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Indexes On Small Tables Part I (One Of The Few) April 16, 2009

Posted by Richard Foote in Oracle Indexes, Small Indexes.

A common question I get asked is when is a table too small to benefit from being indexed.

If a table only has a few blocks for example, which could all be potentially read via a single multiblock read operation, surely there’s no benefit in indexing such a table (except perhaps to police an associated PK constraint). It must take at least 2 Logical I/O (LIO) operations to read data from the table via an index, at least one LIO to read an index block and at least one LIO to read the associated table block referenced by the ROWID in the index. If a Full Table Scan (FTS) can be effectively performed via a single multiblock read operation, hence reading the entire table with just one LIO , surely an index will always be a more expensive option and so ultimately useless with such small tables.

Well not necessarily …

The first thing to point out is that generally speaking, a Full Table Scan is a relatively expensive operation. Tables can be big, really really big, consisting of potentially many many 1,000s of data blocks, potentially requiring many 1,000s of multiblock read operations to be performed. Therefore, generally speaking, if we’re going to perform a relatively expensive FTS, we’re not going to be too concerned if we use an extra I/O or two, as we potentially have to perform 1,000s of I/Os anyways. A shortcut here or there is not going to generally make much of a difference one way or the other.

Note also that with a FTS being this relatively expensive operation, we’re not likely to generally speaking want to perform 1,000s of such FTS operations every minute within our databases. Generally speaking, a FTS is a much less common event than an Index Range Scan operation and so we wouldn’t take advantage of any possible short cuts here or there very often.

However, generally speaking, an index scan is a relatively inexpensive operation, potentially consisting of just a few LIO operations. We may have an index that has a blevel of say 2 (height of 3) and we may typically only want to select a row or two. That would therefore consist of just 3 LIOs of read the index related blocks (the index root block, an index branch block and an index leaf block) plus an I/O or two to read a row or two from the table. It’s potentially just a handful of blocks, just a few little LIOs but if we could somehow save an I/O or two in the process, this could in fact make a huge difference to the relative costs of the Index Range Scan.

Note also that with an Index Range Scan being this relatively inexpensive operation, we’re quite like to generally speaking want to perform lots and lots of such Index operations each and every minute in our databases. Generally speaking, an Index Range scan is a very very common event and so any short cut here or there can be extremely useful and significant and be taken advantage of frequently within the database.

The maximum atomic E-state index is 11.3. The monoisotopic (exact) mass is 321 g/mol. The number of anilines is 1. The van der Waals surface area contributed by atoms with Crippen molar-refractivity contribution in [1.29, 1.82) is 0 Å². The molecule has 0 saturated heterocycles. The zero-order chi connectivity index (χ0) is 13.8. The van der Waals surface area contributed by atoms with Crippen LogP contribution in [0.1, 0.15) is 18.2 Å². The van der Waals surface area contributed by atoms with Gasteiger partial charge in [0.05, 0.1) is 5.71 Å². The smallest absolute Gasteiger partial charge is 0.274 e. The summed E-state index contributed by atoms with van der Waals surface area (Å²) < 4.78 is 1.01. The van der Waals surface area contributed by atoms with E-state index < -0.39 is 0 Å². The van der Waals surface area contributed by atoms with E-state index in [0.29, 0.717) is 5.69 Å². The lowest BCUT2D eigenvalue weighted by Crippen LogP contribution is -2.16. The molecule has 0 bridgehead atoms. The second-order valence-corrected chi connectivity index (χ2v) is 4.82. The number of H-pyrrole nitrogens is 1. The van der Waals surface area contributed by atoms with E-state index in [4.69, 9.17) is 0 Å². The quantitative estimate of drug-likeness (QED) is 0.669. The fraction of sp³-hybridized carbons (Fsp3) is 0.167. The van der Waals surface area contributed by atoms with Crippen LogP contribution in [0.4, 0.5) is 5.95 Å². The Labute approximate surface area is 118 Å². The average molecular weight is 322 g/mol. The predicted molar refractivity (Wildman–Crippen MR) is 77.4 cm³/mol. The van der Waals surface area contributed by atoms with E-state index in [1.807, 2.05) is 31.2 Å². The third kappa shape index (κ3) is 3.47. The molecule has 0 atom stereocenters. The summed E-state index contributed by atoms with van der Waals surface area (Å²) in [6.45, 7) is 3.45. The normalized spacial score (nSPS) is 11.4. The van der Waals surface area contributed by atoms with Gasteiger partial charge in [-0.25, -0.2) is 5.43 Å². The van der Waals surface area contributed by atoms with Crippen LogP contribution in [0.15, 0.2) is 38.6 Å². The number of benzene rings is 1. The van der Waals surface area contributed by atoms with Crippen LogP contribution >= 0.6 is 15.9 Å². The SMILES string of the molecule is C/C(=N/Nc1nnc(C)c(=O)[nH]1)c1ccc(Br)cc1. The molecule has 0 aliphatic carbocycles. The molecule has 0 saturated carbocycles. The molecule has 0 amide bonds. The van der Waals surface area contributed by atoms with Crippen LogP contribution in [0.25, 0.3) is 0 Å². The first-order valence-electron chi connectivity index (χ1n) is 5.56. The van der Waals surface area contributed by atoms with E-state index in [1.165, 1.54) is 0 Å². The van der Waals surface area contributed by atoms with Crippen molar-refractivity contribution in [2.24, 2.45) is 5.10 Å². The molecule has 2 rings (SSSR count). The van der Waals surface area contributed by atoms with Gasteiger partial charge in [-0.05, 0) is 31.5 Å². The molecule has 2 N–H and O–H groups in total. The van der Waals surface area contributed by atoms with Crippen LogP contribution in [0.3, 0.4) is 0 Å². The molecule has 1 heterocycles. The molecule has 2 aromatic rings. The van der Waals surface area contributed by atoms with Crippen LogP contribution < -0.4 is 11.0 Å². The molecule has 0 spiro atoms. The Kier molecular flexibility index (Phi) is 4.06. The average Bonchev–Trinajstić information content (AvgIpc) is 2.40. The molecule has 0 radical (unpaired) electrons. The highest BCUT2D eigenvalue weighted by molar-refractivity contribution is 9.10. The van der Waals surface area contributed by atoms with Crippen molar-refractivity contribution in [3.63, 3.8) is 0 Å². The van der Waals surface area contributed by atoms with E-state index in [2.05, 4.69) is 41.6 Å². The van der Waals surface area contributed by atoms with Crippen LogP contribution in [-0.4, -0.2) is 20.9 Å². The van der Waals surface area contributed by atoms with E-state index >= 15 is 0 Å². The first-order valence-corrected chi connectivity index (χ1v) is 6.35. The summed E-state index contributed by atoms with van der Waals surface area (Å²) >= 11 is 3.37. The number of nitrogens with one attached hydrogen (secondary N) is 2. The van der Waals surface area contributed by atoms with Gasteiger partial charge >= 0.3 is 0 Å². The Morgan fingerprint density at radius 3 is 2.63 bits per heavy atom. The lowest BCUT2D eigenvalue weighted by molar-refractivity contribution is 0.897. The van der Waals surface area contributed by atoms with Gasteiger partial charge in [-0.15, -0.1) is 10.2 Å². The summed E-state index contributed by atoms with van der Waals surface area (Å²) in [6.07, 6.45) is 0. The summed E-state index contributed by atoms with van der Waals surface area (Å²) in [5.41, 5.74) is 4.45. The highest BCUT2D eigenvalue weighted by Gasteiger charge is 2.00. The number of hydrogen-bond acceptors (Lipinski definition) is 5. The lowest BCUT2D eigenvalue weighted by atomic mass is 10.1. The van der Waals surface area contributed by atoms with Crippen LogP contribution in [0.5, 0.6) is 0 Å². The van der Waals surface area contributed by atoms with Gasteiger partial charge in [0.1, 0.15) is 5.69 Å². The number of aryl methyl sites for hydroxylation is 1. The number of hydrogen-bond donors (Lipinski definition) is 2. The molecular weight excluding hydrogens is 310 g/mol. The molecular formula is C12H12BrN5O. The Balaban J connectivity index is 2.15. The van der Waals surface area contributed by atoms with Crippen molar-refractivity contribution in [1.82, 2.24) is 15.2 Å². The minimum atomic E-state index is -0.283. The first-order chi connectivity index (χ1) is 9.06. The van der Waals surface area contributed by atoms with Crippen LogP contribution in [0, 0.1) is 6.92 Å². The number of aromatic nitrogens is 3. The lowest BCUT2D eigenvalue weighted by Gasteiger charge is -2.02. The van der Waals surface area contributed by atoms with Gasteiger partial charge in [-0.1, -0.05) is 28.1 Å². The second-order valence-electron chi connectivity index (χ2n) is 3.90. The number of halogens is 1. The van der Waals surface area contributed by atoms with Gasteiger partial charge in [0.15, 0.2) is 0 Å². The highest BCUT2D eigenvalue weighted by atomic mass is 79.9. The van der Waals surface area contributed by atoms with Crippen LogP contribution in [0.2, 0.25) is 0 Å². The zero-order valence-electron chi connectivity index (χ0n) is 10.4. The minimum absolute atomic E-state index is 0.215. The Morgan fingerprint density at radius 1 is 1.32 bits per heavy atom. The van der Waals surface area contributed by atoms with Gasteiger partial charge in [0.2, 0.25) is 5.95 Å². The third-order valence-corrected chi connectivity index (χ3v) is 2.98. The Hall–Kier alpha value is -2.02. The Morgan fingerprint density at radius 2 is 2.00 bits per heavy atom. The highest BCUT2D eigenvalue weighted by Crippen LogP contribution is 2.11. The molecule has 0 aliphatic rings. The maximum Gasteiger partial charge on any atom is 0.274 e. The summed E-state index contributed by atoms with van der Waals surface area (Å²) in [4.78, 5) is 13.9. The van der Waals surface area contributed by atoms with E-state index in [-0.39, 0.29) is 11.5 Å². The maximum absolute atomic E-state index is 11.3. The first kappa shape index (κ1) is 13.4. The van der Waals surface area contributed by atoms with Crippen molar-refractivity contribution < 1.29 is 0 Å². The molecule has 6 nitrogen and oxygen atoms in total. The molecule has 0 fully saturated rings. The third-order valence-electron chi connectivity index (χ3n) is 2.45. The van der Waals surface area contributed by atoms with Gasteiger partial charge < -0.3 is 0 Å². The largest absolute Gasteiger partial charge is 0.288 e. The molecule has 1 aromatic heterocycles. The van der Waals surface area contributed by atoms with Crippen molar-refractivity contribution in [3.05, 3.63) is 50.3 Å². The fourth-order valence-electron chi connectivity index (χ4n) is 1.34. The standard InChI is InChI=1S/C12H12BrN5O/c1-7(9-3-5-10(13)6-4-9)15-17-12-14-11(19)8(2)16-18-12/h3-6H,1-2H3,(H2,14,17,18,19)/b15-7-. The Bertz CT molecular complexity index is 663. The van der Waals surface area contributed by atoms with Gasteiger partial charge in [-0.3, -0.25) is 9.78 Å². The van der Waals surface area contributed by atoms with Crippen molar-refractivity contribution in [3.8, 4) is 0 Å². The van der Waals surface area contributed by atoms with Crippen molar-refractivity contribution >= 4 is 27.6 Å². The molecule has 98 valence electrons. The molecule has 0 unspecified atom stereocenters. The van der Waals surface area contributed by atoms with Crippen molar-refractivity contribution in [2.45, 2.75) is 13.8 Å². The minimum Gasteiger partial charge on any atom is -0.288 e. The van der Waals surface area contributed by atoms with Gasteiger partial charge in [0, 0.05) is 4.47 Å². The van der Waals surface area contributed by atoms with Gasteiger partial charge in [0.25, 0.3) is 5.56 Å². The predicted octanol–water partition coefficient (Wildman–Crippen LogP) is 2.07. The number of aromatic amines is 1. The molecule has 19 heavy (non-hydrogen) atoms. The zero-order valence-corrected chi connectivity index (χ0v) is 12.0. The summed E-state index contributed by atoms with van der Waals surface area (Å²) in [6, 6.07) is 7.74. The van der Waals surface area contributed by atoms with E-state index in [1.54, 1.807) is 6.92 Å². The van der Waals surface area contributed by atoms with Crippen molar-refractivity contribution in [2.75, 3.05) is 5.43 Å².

So a FTS has a tendency to be relatively expensive and is not performed anywhere near as as frequently as Index Range Scan operations which have a tendency to be relatively inexpensive. Generally speaking of course.

But Oracle takes this generalisation very much to heart in how it goes about processing these operations.

The next point to make is that if a table has just a few rows and say consists of  just the one data block below its High Water Mark (HWM), it doesn’t necessarily mean we only need just the one I/O operation to read the entire table. For example, how does Oracle know there’s just one block worth of data ? How does Oracle know where to actually physically locate this one block worth of data ? How does Oracle know that once its read this block, there aren’t any other data blocks of interest ?

The answer is that it can’t without referencing data dictionary objects and without accessing the table segment header where the extent map is located. Even for a tiny table with only a handful of rows that can reside in only the one table block, it therefore requires more than just the one consistent get operation to read data from the table via a FTS. However, as a FTS is usually a relatively expensive operation, these few little consistent reads here and there to determine the actual number of blocks in the table and the actual location of these blocks is generally going to be a relatively trivial overhead. Oracle though doesn’t differentiate between a small and a larger table when it comes to a FTS, so these extra few consistent reads can potentially be a significant overhead for FTS operations on smaller tables.

As an example, let’s create a little table and see what consistent gets are required to read it via a FTS …

Let’s begin by creating a small table that consists of just 100 little rows.

SQL> CREATE TABLE small AS SELECT rownum id, ‘BOWIE’ name FROM dual CONNECT BY LEVEL <= 100;

Table created.

SQL> exec dbms_stats.gather_table_stats(ownname=>null, tabname=>’SMALL’, estimate_percent=> null, method_opt=> ‘FOR ALL COLUMNS SIZE 1′);

PL/SQL procedure successfully completed.